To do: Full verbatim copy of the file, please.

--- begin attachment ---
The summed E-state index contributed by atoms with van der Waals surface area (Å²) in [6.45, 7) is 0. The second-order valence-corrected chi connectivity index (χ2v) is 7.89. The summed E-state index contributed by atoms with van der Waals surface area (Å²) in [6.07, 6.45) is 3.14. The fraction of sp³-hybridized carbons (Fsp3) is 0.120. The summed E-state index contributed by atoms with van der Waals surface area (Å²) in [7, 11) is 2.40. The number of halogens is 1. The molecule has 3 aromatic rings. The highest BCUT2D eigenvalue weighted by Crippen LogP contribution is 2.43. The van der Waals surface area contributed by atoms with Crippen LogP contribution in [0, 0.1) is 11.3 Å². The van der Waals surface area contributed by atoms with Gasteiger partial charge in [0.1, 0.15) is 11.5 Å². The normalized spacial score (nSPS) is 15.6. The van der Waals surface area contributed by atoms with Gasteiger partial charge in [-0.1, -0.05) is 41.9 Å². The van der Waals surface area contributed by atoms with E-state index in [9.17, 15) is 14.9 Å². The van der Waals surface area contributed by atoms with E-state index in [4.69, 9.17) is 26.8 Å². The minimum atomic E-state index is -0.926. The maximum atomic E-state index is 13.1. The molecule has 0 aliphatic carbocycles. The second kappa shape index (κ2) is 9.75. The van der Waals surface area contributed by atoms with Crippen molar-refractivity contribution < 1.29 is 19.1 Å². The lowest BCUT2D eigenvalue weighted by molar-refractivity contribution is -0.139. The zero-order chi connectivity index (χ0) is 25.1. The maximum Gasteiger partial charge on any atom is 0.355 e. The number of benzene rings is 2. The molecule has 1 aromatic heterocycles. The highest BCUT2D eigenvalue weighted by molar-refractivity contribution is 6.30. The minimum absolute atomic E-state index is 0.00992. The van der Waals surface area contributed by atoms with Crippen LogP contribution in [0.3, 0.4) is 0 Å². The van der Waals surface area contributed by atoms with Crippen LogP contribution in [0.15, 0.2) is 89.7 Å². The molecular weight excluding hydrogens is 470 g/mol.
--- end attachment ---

The summed E-state index contributed by atoms with van der Waals surface area (Å²) in [6.45, 7) is 0. The second-order valence-corrected chi connectivity index (χ2v) is 7.89. The summed E-state index contributed by atoms with van der Waals surface area (Å²) in [6.07, 6.45) is 3.14. The fraction of sp³-hybridized carbons (Fsp3) is 0.120. The summed E-state index contributed by atoms with van der Waals surface area (Å²) in [7, 11) is 2.40. The number of halogens is 1. The molecule has 3 aromatic rings. The highest BCUT2D eigenvalue weighted by Crippen LogP contribution is 2.43. The van der Waals surface area contributed by atoms with Crippen LogP contribution in [0, 0.1) is 11.3 Å². The van der Waals surface area contributed by atoms with Gasteiger partial charge in [0.1, 0.15) is 11.5 Å². The normalized spacial score (nSPS) is 15.6. The van der Waals surface area contributed by atoms with Gasteiger partial charge in [-0.1, -0.05) is 41.9 Å². The van der Waals surface area contributed by atoms with E-state index in [9.17, 15) is 14.9 Å². The van der Waals surface area contributed by atoms with E-state index in [4.69, 9.17) is 26.8 Å². The minimum atomic E-state index is -0.926. The maximum atomic E-state index is 13.1. The molecule has 0 aliphatic carbocycles. The second kappa shape index (κ2) is 9.75. The van der Waals surface area contributed by atoms with Crippen molar-refractivity contribution < 1.29 is 19.1 Å². The lowest BCUT2D eigenvalue weighted by molar-refractivity contribution is -0.139. The zero-order chi connectivity index (χ0) is 25.1. The maximum Gasteiger partial charge on any atom is 0.355 e. The number of benzene rings is 2. The molecule has 1 aromatic heterocycles. The highest BCUT2D eigenvalue weighted by molar-refractivity contribution is 6.30. The minimum absolute atomic E-state index is 0.00992. The van der Waals surface area contributed by atoms with Crippen LogP contribution in [0.3, 0.4) is 0 Å². The van der Waals surface area contributed by atoms with Crippen LogP contribution in [0.15, 0.2) is 89.7 Å². The molecular weight excluding hydrogens is 470 g/mol.